The article reminded me that the same problem exists for music, in which case it would probably be tl;dl: “too long, didn’t listen”. I was interested in this topic back when I wrote my master’s thesis about short-term music recognition. One way to overcome the challenge of listening through full music tracks is by creating music “thumbnails”. That is, a compact representation of the most salient parts of the music in question. This is not a trivial task, of course, and lots of research have gone into it over the years. Strangely, though, I haven’t seen any of the many suggested algorithms implemented in any commercial service (so far).
I didn’t delve very deep into the topic, but I experimented with modifying a recording of Ravel’s Bolero in my thesis. First, I thought of doing a time compression of a piece that would preserve the overall form and some of the timbral qualities. A test of this was done by compressing Ravel’s Bolero, with a phase vocoder, from 15 minutes to 15 seconds (warning: starts soft and ends loud):
Even though it might be possible to understand the musical content and changing timeless qualities from this example, such a method hardly gives a good representation of what I think is perceptually important in this piece: rhythm, melody, and timbre. A better way might be to cut out short pieces of the entire piece. Since it has been argued that short excerpts are perceptually significant, such a collection of short segments could tell a great deal about a song. Trying to do this automatically I made a Max patch that plays certain segments of a song.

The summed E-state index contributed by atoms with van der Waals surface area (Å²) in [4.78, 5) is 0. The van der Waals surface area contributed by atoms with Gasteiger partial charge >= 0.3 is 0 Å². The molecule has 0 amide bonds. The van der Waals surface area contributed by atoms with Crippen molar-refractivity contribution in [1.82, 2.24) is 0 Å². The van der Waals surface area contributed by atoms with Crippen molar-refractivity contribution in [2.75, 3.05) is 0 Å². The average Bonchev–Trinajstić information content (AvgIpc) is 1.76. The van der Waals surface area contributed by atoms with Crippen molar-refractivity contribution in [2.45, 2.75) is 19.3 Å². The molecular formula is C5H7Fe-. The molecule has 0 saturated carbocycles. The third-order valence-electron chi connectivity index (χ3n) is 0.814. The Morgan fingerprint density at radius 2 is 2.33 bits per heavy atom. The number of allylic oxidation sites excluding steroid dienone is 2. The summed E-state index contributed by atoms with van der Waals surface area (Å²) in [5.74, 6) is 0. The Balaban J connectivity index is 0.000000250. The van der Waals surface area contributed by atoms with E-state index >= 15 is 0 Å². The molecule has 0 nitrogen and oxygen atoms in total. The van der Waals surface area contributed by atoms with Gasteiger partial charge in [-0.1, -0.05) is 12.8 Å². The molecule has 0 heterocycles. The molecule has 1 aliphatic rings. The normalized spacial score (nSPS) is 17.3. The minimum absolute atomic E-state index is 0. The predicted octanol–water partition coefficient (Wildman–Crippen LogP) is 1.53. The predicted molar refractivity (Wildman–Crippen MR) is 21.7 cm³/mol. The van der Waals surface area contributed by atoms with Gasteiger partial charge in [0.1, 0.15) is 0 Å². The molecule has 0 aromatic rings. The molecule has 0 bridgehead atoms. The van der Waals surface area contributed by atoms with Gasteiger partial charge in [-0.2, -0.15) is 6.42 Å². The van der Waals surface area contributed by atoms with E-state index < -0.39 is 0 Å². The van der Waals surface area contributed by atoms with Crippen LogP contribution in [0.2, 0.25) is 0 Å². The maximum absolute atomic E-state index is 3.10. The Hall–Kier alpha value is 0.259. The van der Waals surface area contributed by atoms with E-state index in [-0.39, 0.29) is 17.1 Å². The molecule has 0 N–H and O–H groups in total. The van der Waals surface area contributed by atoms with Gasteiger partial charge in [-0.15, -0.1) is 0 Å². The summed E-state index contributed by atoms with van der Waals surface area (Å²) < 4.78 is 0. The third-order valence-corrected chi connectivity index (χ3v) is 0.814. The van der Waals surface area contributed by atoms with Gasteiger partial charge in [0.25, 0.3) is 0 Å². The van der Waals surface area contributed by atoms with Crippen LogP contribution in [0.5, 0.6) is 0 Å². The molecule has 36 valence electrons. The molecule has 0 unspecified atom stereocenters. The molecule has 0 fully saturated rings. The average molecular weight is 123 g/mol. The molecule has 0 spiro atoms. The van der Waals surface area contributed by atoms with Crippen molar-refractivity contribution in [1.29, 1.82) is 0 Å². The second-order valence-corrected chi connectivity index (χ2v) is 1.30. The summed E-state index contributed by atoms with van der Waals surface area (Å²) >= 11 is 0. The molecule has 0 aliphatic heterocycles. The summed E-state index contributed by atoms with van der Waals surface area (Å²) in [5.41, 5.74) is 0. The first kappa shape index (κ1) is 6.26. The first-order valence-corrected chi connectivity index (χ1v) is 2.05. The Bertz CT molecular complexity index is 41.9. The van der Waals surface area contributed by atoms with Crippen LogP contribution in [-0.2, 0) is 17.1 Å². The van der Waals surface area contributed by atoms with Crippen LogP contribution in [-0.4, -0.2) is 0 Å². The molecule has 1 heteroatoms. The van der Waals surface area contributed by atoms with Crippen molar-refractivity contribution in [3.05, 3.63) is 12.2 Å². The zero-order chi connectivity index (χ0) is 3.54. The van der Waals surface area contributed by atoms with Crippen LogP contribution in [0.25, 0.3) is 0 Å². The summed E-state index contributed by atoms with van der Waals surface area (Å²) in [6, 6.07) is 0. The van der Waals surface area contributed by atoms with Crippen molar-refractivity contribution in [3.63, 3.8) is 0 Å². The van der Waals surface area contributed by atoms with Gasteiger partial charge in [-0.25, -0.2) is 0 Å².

The patch allows the user to choose the number of segments that shall be played in the song, the window size, or each musical segment’s duration. The patch’s main technical feature is to find the length of the song and calculate the evenly distributed segments to be played.
Below are two examples, one made by sampling 5 excerpts each lasting 3 seconds, or 3 excerpts each lasting 5 seconds. These examples show that it is possible to hear some of the rhythmic figures, melody and timbre.
Even though the patch selects segments without any knowledge of musical content, I would argue that the result is more relevant than the compression example presented above.
However, the problem with this approach is that the program does not know anything about the musical content, and this lack of musical “knowledge” might result in missing out on perceptually relevant points. So music thumbnails would be much more useful if they were based on sampling salient features. This is a non-trivial task, and, obviously, I did not manage to implement this during my master’s. I did make a couple of saliency-based music thumbnails manually:
These two examples capture some of the song’s structure and parts of the melody while still preserving timbral qualities. I haven’t followed the research literature on audio/music thumbnailing very closely in recent years, but I am sure that someone has done a similar thing with AI now. If not, someone should do it!